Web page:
Cardiac fibrillation is a common medical condition where a person’s heart does not beat in a regular fashion. In the worst cases it can lead to fatalities. Current treatments involve shocking the heart back into its natural rhythm with electrical impulses, or implanting defibrillator devices that require surgery each time their batteries need replacing. In a recent interview with physicsworld.com, Eberhard Bodenschatz, a researcher at the Max Planck Institute in Germany, talks about a new medical technique under development that could lead to less invasive treatments for this medical condition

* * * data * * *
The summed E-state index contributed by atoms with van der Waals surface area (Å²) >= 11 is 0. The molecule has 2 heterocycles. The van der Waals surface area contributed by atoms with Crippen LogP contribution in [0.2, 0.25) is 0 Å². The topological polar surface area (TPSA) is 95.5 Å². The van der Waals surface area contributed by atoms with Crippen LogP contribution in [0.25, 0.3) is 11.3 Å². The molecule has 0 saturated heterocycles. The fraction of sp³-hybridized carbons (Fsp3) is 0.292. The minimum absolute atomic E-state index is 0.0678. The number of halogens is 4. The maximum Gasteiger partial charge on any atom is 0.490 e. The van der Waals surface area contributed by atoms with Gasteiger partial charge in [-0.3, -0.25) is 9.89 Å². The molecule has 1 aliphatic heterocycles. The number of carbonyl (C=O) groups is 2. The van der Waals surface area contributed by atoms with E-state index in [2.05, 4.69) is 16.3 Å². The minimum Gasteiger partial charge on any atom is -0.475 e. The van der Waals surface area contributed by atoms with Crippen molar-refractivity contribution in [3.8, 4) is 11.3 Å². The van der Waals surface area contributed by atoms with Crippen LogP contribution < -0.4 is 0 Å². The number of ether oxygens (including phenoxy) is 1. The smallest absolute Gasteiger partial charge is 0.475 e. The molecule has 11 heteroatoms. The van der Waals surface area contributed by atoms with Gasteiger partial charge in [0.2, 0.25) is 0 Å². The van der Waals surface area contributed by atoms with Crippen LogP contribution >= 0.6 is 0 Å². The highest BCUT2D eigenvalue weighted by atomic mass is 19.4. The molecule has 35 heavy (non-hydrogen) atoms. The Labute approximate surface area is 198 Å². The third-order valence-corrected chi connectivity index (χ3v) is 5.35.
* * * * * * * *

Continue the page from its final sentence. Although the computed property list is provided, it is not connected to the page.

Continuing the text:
Bodenschatz is part of an international team that is developing a technique known as “LEAP”, or low-energy anti-fibrillation pacing. Rather than shocking a patient’s heart with one large electrical pulse, the technique involves applying several weaker signals that manage to terminate erratic electrical activity in the heart. Bodenschatz has brought his background in spatio-temporal dynamics to the study of the electrical processes in the heart.
Bodenschatz and his team have been testing LEAP on animals. He told physicsworld.com that the technique could be ready for medical trials within the next 2–3 years.
Bodenschatz believes that his background in fundamental physics is allowing him to bring a fresh approach to the study of processes in the heart. Naturally, however, there have been challenges along the way, including the need to learn the language of medicine in order to work with medical colleagues.